Disputes involving neighbors often have no formal dispute-resolution mechanism. Community-mediation centers generally focus on this type of neighborhood conflict, with trained volunteers from the local community usually serving as mediators. These organizations often serve populations that cannot afford to utilize the court systems or other private ADR-providers. Many community programs also provide mediation for disputes between landlords and tenants, members of homeowners associations, and businesses and consumers.
Mediation helps the parties to repair relationships, in addition to addressing a particular substantive dispute. Agreements reached in community mediation are generally private, but in some states, such as California, the parties have the option of making their agreement enforceable in court. Many community programs offer their services for free or at most, charge a nominal fee.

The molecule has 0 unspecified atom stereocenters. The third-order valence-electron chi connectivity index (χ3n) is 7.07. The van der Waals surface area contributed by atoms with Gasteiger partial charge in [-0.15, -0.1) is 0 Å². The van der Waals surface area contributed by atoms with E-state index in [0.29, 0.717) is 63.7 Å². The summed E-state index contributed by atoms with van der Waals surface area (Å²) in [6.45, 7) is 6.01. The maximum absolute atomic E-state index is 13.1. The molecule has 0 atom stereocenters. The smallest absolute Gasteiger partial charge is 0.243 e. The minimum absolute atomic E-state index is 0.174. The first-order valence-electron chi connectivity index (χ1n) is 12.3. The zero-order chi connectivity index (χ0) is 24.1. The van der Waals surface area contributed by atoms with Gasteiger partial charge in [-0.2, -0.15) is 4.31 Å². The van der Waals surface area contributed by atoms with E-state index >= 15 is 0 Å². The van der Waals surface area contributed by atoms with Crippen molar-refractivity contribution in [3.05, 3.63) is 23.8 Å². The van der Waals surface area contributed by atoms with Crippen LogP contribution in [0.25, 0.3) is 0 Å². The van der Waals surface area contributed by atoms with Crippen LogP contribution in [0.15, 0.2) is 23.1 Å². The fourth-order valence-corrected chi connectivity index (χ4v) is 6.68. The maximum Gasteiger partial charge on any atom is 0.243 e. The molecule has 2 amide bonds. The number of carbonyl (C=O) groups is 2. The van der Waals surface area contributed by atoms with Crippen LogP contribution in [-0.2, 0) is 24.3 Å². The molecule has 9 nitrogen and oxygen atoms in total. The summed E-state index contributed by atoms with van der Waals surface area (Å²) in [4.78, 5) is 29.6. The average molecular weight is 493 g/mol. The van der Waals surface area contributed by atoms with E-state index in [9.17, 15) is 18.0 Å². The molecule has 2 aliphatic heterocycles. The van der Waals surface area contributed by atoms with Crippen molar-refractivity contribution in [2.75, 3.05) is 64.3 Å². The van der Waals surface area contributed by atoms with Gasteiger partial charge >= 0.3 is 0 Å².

The roots of community mediation can be found in community concerns to find better ways to resolve conflicts, and efforts to improve and complement the legal system. Citizens, neighbors, religious leaders and communities became empowered, realizing that they could resolve many complaints and disputes on their own in their own community through mediation.
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